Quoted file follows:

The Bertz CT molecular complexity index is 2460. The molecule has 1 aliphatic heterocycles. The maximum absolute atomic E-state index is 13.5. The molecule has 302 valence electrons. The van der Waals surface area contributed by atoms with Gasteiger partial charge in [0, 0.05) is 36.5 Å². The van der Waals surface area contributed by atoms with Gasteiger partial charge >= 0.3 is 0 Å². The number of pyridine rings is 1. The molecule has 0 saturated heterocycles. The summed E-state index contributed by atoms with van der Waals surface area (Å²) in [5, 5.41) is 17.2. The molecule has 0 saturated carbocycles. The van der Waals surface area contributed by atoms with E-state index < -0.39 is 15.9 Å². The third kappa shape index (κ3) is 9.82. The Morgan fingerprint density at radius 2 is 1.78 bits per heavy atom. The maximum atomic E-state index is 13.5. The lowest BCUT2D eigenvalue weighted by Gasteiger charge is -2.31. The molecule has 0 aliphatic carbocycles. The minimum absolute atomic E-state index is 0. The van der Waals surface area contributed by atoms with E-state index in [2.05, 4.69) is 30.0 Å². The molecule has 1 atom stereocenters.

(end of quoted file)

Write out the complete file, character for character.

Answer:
The Bertz CT molecular complexity index is 2460. The molecule has 1 aliphatic heterocycles. The maximum absolute atomic E-state index is 13.5. The molecule has 302 valence electrons. The van der Waals surface area contributed by atoms with Gasteiger partial charge in [0, 0.05) is 36.5 Å². The van der Waals surface area contributed by atoms with Gasteiger partial charge >= 0.3 is 0 Å². The number of pyridine rings is 1. The molecule has 0 saturated heterocycles. The summed E-state index contributed by atoms with van der Waals surface area (Å²) in [5, 5.41) is 17.2. The molecule has 0 saturated carbocycles. The van der Waals surface area contributed by atoms with E-state index < -0.39 is 15.9 Å². The third kappa shape index (κ3) is 9.82. The Morgan fingerprint density at radius 2 is 1.78 bits per heavy atom. The maximum atomic E-state index is 13.5. The lowest BCUT2D eigenvalue weighted by Gasteiger charge is -2.31. The molecule has 0 aliphatic carbocycles. The minimum absolute atomic E-state index is 0. The van der Waals surface area contributed by atoms with E-state index in [2.05, 4.69) is 30.0 Å². The molecule has 1 atom stereocenters.